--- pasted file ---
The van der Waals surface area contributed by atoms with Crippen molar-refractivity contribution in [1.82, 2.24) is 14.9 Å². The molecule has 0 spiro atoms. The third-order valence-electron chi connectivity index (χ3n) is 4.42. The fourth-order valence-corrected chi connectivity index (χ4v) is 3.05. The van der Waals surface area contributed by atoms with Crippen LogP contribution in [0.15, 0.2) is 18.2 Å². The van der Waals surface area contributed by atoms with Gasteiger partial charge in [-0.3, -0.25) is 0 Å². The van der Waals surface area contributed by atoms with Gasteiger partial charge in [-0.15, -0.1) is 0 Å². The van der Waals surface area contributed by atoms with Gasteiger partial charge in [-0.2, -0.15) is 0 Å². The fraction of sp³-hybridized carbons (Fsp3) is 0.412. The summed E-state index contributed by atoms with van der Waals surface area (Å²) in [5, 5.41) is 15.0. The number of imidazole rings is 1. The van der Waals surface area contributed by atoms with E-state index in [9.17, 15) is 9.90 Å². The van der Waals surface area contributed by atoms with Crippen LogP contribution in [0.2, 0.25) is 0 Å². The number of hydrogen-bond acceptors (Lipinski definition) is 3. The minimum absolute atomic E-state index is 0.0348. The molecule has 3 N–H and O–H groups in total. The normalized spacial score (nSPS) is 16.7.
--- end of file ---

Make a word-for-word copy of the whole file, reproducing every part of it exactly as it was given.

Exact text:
The van der Waals surface area contributed by atoms with Crippen molar-refractivity contribution in [1.82, 2.24) is 14.9 Å². The molecule has 0 spiro atoms. The third-order valence-electron chi connectivity index (χ3n) is 4.42. The fourth-order valence-corrected chi connectivity index (χ4v) is 3.05. The van der Waals surface area contributed by atoms with Crippen LogP contribution in [0.15, 0.2) is 18.2 Å². The van der Waals surface area contributed by atoms with Gasteiger partial charge in [-0.3, -0.25) is 0 Å². The van der Waals surface area contributed by atoms with Gasteiger partial charge in [-0.15, -0.1) is 0 Å². The van der Waals surface area contributed by atoms with Gasteiger partial charge in [-0.2, -0.15) is 0 Å². The fraction of sp³-hybridized carbons (Fsp3) is 0.412. The summed E-state index contributed by atoms with van der Waals surface area (Å²) in [5, 5.41) is 15.0. The number of imidazole rings is 1. The van der Waals surface area contributed by atoms with E-state index in [9.17, 15) is 9.90 Å². The van der Waals surface area contributed by atoms with Crippen LogP contribution in [0.2, 0.25) is 0 Å². The number of hydrogen-bond acceptors (Lipinski definition) is 3. The minimum absolute atomic E-state index is 0.0348. The molecule has 3 N–H and O–H groups in total. The normalized spacial score (nSPS) is 16.7.